By Kelly Wilton
To celebrate diversity, you must laugh in the face of adversity
I heard one of my favourite comedians say this just the other day. It was in the context of saying that even in our darkest moments we can sometimes find a silver-lining.
When life gets hard – as it so often does – a way of getting through can be to find the silver-lining, or humour even, in situations that can really get us down. For just a moment, try relieve an intense situation by allowing yourself to let go, encourage a bit of light and laughter.
When our kids are fighting health battles on top of their diagnosis it adds to the daily challenges they face and places additional pressure on us in our dual roles as both parent and caregiver. We are already operating in overdrive with tired minds and bodies; add an additional layer of health worries and we’ll just about topple over.
There are many times when I have felt stretched to breaking point and one of two things usually happens; I either bounce back from the brink, almost as if I am being pulled back by an invisible bungee rope, or that cord snaps, and so do I along with it!
The latter is not pretty (just ask my better half!). Yet, how many of us does this happen to?
I know that there’s also a tendency to add further to the pressure we’re under by not wanting to speak up and admit that things are hard. We somehow feel that by voicing how we’re feeling, we’re admitting that we’ve failed or that we’re not coping.
Why do we put shame on top of everything else we are facing?
We all face a vast array differences and challenges with our children but we are ALL doing an amazing job. We aren’t your typical families. We ARE different, and that’s what we celebrate on our great days. However, on our not-so-great days, we really struggle.
We’ve recently been in hospital with my son, in fact just a few days ago as I write this, and there were a number of times when I felt my old friend anxiety creep into my chest.
We had just finished an overnight video EEG and Mikey was fasting for his MRI which was scheduled for later that day. Of course, fasting for any kid isn’t fun, let alone one who has just endured an overnight EEG! So there we were – about five specialists crowding round the hospital bed, and us, and I could feel the anxiety and panic starting to set in.
I thought to myself – I am either about to burst into tears, or punch someone in the face. (Well, not really a punch, well maybe – it could go either way, right?!).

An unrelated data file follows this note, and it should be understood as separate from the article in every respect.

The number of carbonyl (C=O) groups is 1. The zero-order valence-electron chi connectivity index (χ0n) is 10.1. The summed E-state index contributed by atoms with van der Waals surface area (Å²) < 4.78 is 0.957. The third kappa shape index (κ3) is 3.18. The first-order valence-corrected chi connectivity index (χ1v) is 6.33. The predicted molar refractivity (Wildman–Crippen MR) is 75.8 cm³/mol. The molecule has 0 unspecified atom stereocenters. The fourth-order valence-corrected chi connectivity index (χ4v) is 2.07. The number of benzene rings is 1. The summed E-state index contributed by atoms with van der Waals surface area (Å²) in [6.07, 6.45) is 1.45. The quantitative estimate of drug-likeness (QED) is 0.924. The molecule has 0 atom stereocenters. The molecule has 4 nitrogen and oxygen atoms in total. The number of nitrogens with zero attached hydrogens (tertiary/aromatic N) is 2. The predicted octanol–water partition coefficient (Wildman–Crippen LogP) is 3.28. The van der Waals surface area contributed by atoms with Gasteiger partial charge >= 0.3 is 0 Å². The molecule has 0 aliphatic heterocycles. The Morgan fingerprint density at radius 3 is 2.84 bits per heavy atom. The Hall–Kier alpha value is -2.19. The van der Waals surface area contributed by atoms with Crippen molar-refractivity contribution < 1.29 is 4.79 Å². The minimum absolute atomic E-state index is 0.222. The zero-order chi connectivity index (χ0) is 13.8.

My son, who struggles with his expressive language, then decided to pipe up with a three word sentence. A huge accomplishment for him!! HURRY UP STEVE! A small pause, followed by, WAIT LONG TIME!
My son’s reaction to this insane situation where everyone was discussing his brain and the next steps for treatment totally pulled me out of my funk. It pulled me back to the present, my panic evaporated and I felt somewhat at ease again. Hearing those words, and just laughing at the wonderful expressive language I had just heard, all with great context, really helped me.
Our kids do have that wonderful ability to pull us out of our moods and worries. It’s all the other stuff that weighs us down!
The complications we all face in our lives are as varied as our kids and their diagnoses, but whatever the challenges may be, the fact that they exist unites us, it’s the part of parenting a child, or children, with disabilities that we all have in common.
We all want the very best for our kids and we sacrifice a lot to give it to them, including giving ourselves some very much needed (mental) slack from time to time. So the next time we’re facing some adversity in our diverse situations, let’s be kind to ourselves.
DO pat yourself on the back for the continual fight you put up for your child; for the enormous effort you have endured in the past, the present and for the future.
DO recognise that if you didn’t have the energy last week, this week, or even next week to keep up the fight, give yourself a mental break. Watch your self-talk. Instead of should, would, could – try – I need to take care of myself, so I can recoup to fight again – no matter how long it takes me.
DO know that even if you didn’t find the silver-lining today, you can always try again tomorrow.
Quite often it can be found in the reflection of the little eyes looking back at you.